Let's assume, though, that this is true. Yes, it's the least shocking outing in the history of coming out of the closet, but there's a bigger issue here. Why does coming out of the closet have to be a big deal? Or better yet when will the day come when it's not a big deal when a celebrity (or anyone for that matter) comes out? Anyone who had eyes knew that Clay Aiken was gay, and yet he has spent years sidestepping the issue and denying it. To me, that does more harm than good -- further enforcing the notion that gay is shameful or something to be hidden.
Now, I know it's easy for me to sit here on my "Straight Girl Throne" preaching gay pride. I've never had to hide my heterosexuality or fear that I would suffer major reprisals for my sexuality. This situation, though, is a pathetic reflection on our society that forces people to hide who they are, who treat a natural phemomenon as sinful or dirty. This is the 21st Century, people; it's time to get over our straight selves and just let people be people. And then maybe the day will come when people don't have to go on magazine covers and state the obvious.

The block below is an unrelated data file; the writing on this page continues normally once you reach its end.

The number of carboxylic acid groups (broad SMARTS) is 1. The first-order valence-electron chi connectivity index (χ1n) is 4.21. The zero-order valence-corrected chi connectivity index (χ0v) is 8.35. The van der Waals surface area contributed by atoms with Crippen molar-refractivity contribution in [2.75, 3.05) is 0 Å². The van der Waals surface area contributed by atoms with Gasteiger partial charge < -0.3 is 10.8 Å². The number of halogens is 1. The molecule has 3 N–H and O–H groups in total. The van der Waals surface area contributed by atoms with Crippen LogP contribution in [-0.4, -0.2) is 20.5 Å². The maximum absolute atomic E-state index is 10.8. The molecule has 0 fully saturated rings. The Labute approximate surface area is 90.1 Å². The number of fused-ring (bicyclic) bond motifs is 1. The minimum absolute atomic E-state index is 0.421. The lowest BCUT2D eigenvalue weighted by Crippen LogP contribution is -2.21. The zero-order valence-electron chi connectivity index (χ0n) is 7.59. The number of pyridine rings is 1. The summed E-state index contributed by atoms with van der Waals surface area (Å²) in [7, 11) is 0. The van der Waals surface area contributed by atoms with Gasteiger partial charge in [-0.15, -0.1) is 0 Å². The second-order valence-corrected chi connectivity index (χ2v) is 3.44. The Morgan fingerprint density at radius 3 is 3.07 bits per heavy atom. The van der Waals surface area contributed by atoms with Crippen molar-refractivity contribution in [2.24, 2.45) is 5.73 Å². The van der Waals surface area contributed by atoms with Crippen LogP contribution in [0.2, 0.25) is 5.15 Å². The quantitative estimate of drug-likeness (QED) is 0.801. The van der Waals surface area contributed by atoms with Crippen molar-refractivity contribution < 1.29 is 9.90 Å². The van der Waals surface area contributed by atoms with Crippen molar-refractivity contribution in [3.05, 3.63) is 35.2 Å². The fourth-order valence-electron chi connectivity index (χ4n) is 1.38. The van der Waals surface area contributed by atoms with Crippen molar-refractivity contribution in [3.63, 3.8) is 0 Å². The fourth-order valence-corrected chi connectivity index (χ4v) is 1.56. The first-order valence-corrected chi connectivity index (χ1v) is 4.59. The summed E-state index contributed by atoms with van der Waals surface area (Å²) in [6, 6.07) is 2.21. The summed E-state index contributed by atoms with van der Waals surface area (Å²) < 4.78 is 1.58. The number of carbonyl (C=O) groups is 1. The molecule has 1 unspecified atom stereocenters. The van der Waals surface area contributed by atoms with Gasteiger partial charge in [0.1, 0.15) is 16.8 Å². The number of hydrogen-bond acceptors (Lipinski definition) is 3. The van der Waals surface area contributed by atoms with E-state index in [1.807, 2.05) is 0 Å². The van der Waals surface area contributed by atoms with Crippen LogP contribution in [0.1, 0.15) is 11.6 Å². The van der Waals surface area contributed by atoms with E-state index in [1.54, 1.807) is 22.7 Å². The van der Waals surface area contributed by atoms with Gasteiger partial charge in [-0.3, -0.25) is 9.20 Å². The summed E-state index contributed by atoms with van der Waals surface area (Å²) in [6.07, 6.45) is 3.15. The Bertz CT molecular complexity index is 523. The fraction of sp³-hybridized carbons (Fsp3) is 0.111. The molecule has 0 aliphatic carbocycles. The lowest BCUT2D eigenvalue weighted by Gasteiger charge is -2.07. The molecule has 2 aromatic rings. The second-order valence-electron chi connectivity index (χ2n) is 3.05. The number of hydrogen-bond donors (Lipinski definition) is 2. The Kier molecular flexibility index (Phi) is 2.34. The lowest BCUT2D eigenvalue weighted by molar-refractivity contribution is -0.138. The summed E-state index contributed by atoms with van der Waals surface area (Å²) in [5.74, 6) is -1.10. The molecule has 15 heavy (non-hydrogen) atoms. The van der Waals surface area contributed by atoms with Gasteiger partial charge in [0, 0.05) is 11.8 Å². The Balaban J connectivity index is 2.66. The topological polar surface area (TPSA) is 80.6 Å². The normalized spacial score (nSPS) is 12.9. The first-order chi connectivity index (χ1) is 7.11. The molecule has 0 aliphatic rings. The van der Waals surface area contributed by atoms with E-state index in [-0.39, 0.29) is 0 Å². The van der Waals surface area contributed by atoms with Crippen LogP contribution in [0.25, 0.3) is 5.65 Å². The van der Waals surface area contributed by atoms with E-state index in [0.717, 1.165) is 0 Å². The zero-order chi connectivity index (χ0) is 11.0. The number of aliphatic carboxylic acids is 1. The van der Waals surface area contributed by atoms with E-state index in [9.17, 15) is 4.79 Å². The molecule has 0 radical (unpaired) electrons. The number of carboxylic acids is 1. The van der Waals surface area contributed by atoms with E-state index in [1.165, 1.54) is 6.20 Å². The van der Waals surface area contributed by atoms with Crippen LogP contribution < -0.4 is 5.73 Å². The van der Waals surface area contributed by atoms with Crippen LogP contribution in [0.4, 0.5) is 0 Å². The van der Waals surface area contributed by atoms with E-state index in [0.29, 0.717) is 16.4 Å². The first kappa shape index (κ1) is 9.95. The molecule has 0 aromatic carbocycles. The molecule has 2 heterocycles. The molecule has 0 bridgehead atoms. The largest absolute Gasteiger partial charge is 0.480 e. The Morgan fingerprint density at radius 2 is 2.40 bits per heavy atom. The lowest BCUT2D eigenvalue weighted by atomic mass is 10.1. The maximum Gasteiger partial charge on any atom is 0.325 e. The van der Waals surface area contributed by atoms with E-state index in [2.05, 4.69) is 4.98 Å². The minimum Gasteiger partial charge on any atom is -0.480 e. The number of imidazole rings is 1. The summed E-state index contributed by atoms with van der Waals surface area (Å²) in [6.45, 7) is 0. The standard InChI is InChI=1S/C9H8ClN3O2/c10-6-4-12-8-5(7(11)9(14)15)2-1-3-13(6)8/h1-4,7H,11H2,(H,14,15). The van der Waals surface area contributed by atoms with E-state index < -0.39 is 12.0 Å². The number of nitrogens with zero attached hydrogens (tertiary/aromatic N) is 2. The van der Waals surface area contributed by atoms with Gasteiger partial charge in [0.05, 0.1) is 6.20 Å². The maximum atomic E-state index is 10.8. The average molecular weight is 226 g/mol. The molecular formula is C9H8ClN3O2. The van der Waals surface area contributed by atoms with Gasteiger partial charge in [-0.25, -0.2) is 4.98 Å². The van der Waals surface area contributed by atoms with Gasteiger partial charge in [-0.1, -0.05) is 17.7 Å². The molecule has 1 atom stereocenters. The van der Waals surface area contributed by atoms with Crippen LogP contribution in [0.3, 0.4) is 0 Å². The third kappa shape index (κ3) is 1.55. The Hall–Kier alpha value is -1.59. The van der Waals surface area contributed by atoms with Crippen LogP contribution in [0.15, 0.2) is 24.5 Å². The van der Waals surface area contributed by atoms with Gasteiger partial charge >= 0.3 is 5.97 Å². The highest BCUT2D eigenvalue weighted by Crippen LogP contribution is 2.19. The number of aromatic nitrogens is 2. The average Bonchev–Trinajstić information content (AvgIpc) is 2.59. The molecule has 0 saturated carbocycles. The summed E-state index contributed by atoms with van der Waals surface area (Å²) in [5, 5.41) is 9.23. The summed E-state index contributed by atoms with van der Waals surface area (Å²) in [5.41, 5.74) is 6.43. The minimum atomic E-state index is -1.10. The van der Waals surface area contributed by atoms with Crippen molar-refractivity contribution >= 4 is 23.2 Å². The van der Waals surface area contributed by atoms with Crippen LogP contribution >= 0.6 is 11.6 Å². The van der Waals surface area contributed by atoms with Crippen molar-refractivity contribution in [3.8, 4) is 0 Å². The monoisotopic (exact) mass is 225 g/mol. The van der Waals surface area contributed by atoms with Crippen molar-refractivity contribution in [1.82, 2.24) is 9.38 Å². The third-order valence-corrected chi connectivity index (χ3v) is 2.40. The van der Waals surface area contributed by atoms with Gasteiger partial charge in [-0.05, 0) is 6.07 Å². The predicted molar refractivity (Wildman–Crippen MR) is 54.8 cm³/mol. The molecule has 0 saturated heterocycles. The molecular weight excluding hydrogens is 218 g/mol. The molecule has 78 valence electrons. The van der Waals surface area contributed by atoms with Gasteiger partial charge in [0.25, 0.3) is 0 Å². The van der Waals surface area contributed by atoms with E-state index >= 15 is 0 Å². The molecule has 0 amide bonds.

(PS -- As the reigning Ms. Fag Hag since about 1971, I just want to say "Hey, Clay! I am such a fan of your people . . .and your people are such a fan of me. Now I know why I wept so bitterly when your American Idol crown was stolen out from under you!)